Joseph Coupal - Monday, September 09, 2019
Spring Arbor - VA, NC, TN, SC

Learn some helpful tips for how to find a memory care facility and how to evaluate the quality of care being provided.

Over time, the long-term care industry has evolved to include many levels of care – skilled nursing, assisted living and independent living among them. Memory care units too, have grown in number in response to the increasing number of persons with Alzheimer’s and other dementias.

Often found as units within other long-term care facilities, and also as stand-alone memory care facilities, memory care units and facilities are appropriate when a person needs specialized and trained caregivers who understand the needs of someone with dementia or Alzheimer’s. Memory care also provides security for residents, with locked facilities to prevent residents from wandering away.

If you are looking for a memory care facility, where would you start and how would you know how to evaluate the quality of care being provided? Working with a professional in the field of elder care is one way to find a memory care facility.

There are other options too.

Begin Your Online Search: Trusted Resources

These days, it seems the start of every search begins online. When looking for memory care, online is also a good place to find information about the licensed facilities in your area. Below are some online resources that can help you identify the licensing agency for your area:

  • Eldercare Locater
  • Your state Department of Social Services
  • Your local Department of Social Services and/or Aging Services

Additionally, through your state’s general website (i.e. “name of”) you can enter search terms that fit your location, i.e. “memory care” with the zip code or city or county you are searching for. One or two searches and you will find the state department that oversees the licensing of memory care and/or assisted care. State agencies are often the regulating agency over assisted living and memory care facilities, and they maintain the list of licensed facilities. Working with the licensed list of facilities will provide you with those facilities that are regulated and adhere to a set of standards.

What is a Memory Care Unit?

Memory care is a unique form of skilled nursing care that specializes in working with people with memory problems that are related to Alzheimer’s disease and other forms of dementia. Skilled nursing facilities provide round-the-clock medical treatment and daily care planning.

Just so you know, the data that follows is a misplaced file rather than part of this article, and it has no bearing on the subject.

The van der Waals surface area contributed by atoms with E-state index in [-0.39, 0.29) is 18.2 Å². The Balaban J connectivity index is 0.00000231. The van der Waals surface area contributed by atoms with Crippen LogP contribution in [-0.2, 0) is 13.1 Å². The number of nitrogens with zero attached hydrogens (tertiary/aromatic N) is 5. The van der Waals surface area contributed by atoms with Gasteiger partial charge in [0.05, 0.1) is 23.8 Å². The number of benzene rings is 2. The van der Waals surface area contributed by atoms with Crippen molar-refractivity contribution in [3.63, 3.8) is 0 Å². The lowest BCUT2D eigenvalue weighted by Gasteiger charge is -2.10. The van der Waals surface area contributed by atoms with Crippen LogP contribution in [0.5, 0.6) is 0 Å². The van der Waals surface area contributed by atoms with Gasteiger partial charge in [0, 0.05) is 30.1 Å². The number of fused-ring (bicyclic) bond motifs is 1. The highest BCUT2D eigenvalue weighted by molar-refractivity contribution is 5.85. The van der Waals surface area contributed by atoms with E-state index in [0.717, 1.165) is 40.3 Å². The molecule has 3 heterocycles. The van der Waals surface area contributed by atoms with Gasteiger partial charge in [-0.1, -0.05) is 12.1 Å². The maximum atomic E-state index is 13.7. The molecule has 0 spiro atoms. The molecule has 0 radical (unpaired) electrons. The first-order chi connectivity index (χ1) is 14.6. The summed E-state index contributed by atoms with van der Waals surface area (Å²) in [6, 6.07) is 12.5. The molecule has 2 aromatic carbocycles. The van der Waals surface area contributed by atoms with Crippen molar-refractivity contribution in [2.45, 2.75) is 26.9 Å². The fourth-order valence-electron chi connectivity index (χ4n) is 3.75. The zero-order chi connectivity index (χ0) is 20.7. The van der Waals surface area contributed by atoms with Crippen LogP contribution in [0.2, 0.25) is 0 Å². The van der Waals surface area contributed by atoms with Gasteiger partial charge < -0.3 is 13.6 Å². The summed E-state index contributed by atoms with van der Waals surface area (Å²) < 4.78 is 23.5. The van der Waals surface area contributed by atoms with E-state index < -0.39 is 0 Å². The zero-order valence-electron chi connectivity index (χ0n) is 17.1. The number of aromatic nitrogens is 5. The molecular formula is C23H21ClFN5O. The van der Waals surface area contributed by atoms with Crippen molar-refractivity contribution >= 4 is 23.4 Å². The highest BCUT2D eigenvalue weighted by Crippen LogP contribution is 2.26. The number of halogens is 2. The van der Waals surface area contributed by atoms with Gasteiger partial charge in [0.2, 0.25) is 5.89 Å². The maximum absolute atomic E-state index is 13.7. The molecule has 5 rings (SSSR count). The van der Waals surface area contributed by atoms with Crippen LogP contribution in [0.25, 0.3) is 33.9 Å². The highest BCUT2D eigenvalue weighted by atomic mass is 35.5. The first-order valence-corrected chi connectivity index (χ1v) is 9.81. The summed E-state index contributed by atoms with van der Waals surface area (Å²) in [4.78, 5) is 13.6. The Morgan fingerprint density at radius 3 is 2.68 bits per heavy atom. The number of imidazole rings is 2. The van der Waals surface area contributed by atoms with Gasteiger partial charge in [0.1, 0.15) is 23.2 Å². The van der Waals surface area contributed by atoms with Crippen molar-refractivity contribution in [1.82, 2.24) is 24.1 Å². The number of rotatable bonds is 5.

Finding a Memory Care Unit

Location will be important if you are planning to visit regularly. With the list of licensed units, define the geographical area where you want to focus your search. Contact the facilities to schedule tours. Deciding the location of the memory care facility is important if you are planning to visit regularly. Many people begin their quest with a search for “memory care facilities near me.”

Visit the Facility and Interview Relatives of Residents

When touring the memory care units, walk the halls, stay for lunch, and observe the activity of the unit. Look at the rooms. Meet the caregivers and ask questions. See if you can get in contact with another family of a resident to speak with someone who has experience with the facility.

What other questions within those areas would you need to address? Quality and cost of care are usually the primary focus. Some ideas are:

Evaluating the Quality of Care:

  • What kind of training do caregivers have?
  • How many caregivers are working during each shift?
  • What is the ratio of residents to staff?
  • How do they handle difficult behaviors?
  • What if your loved one is admitted and does not adapt to his new environment?
  • Is the facility able to care for residents for the rest of their life?
  • Can hospice come in?
  • What is the facility’s plan for emergencies, such as a hurricane or fire?

The Cost of Memory Care:

  • What is the basic monthly fee?
  • What are the levels of care and their rates?